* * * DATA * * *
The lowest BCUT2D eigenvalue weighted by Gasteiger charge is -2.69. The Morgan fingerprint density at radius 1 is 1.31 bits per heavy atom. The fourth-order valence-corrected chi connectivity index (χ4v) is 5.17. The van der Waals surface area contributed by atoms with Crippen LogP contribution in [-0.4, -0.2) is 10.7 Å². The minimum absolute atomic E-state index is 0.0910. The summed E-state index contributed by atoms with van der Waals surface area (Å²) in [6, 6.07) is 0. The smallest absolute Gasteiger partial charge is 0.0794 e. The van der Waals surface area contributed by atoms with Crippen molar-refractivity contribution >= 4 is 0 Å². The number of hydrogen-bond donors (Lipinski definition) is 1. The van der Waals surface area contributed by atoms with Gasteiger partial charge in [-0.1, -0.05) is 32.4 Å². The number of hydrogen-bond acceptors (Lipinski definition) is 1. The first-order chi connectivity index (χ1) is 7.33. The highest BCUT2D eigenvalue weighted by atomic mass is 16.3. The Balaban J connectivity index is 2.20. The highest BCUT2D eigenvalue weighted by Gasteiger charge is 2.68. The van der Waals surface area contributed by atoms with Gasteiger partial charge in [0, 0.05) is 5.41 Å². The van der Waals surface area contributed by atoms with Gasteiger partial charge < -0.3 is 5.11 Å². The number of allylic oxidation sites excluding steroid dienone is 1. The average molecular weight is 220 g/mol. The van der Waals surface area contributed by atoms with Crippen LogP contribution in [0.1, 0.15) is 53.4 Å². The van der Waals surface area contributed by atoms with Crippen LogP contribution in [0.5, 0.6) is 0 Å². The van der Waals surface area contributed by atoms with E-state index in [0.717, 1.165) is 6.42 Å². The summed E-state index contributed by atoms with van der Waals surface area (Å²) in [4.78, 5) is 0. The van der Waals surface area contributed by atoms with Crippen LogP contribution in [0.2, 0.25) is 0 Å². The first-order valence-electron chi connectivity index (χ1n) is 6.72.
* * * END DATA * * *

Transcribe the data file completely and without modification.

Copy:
The lowest BCUT2D eigenvalue weighted by Gasteiger charge is -2.69. The Morgan fingerprint density at radius 1 is 1.31 bits per heavy atom. The fourth-order valence-corrected chi connectivity index (χ4v) is 5.17. The van der Waals surface area contributed by atoms with Crippen LogP contribution in [-0.4, -0.2) is 10.7 Å². The minimum absolute atomic E-state index is 0.0910. The summed E-state index contributed by atoms with van der Waals surface area (Å²) in [6, 6.07) is 0. The smallest absolute Gasteiger partial charge is 0.0794 e. The van der Waals surface area contributed by atoms with Crippen molar-refractivity contribution >= 4 is 0 Å². The number of hydrogen-bond donors (Lipinski definition) is 1. The van der Waals surface area contributed by atoms with Gasteiger partial charge in [-0.1, -0.05) is 32.4 Å². The number of hydrogen-bond acceptors (Lipinski definition) is 1. The first-order chi connectivity index (χ1) is 7.33. The highest BCUT2D eigenvalue weighted by atomic mass is 16.3. The Balaban J connectivity index is 2.20. The highest BCUT2D eigenvalue weighted by Gasteiger charge is 2.68. The van der Waals surface area contributed by atoms with Gasteiger partial charge in [0, 0.05) is 5.41 Å². The van der Waals surface area contributed by atoms with Gasteiger partial charge < -0.3 is 5.11 Å². The number of allylic oxidation sites excluding steroid dienone is 1. The average molecular weight is 220 g/mol. The van der Waals surface area contributed by atoms with Crippen LogP contribution in [0.1, 0.15) is 53.4 Å². The van der Waals surface area contributed by atoms with Crippen LogP contribution in [0.5, 0.6) is 0 Å². The van der Waals surface area contributed by atoms with E-state index in [0.717, 1.165) is 6.42 Å². The summed E-state index contributed by atoms with van der Waals surface area (Å²) in [4.78, 5) is 0. The van der Waals surface area contributed by atoms with Crippen LogP contribution in [0.2, 0.25) is 0 Å². The first-order valence-electron chi connectivity index (χ1n) is 6.72.